Dissertation - Public Access
Ph.D. Doctor of Philosophy
Dr. Tiffeny Jimenez Ph.D.
Dr. Brad Olsen Ph.D.
Dr. Erica Mango Ph.D
This research project is a focus on Intimate Partner Violence (IPV) within LGBTQ+
community and the challenges associated with seeking family support. IPV is defined as a violent
or aggressive behavior within the home, typically involving the violent abuse of an intimate spouse
or partner. However, IPV can happen on the street, in one’s home or even in a public place. Those
exposed to IPV can be children, men and women. IPV is a prevalent issue in our society (Bright
2008). According to Ristock (2005), violence in LGBTQ+ relationships may be referred to as
partner violence, relationship violence, or LGBTQ+ IPV. IPV however, has been most strongly
associated with heterosexual relationships and assumes certain gendered roles (male batterers,
female victims). Due to this common set of assumptions about intimate relationships and what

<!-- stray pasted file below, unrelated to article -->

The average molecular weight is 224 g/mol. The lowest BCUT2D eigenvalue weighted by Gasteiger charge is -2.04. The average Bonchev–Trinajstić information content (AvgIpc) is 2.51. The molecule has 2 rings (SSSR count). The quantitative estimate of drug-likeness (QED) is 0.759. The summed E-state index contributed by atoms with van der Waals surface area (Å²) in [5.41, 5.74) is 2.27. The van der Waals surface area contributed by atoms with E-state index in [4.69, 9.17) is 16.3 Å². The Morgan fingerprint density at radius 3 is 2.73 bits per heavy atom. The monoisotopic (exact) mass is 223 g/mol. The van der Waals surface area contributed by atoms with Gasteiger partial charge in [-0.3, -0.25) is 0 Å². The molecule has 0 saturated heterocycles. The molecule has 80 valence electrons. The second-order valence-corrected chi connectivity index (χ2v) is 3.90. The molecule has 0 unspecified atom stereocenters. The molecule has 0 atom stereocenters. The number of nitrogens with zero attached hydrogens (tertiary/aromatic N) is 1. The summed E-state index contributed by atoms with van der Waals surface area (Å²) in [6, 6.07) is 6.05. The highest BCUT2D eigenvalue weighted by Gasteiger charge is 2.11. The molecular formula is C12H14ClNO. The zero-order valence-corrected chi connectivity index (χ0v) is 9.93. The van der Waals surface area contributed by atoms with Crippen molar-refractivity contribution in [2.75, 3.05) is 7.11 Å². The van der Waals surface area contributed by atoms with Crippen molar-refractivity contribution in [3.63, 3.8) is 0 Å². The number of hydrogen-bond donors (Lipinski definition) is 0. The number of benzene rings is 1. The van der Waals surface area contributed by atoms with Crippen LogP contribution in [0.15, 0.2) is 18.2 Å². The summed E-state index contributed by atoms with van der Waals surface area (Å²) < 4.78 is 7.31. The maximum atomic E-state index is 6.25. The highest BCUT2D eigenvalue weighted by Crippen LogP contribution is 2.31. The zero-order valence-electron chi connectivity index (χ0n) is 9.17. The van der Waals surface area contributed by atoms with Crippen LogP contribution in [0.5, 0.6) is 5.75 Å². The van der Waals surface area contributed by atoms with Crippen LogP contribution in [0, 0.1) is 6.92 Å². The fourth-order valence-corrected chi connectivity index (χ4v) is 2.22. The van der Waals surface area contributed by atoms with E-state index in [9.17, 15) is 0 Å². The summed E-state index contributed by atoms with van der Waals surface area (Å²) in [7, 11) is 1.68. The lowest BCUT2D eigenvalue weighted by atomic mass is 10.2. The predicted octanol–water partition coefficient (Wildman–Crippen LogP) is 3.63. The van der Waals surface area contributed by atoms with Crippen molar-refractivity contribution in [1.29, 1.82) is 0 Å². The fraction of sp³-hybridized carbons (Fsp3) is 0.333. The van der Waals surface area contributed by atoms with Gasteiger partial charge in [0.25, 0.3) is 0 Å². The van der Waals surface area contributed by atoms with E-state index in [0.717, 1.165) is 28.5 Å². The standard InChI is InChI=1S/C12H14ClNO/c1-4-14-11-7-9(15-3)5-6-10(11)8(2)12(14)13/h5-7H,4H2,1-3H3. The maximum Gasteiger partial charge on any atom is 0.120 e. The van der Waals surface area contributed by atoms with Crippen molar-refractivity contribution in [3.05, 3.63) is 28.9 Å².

counts as IPV, members of the LGBTQ+ communities are outside of the common assistance as a
result of these assumptions. People of the LGBTQ+ population take on a variety of differing
gender roles that may or may not coincide with who they have an intimate relationship with and
therefore challenge the traditional notions of what counts as an intimate partner. It is for this reason
that particular attention needs to be paid to This study uses mixed-methods to explore the
challenges associated with seeking support for IPV within the LGBTQ+ community, and based on
survey findings, uses autoethnography to conduct an in-depth exploration of how one family
provide support, as well as what prevents Black LGBTQ+ identified person from seeking family
support. Future research and implications for policy and practice are discussed.
Yates, Dr. Juanita, ""Understanding LGBTQ+ Intimate Partner Violence & Challenges in" (2018). Dissertations. 316.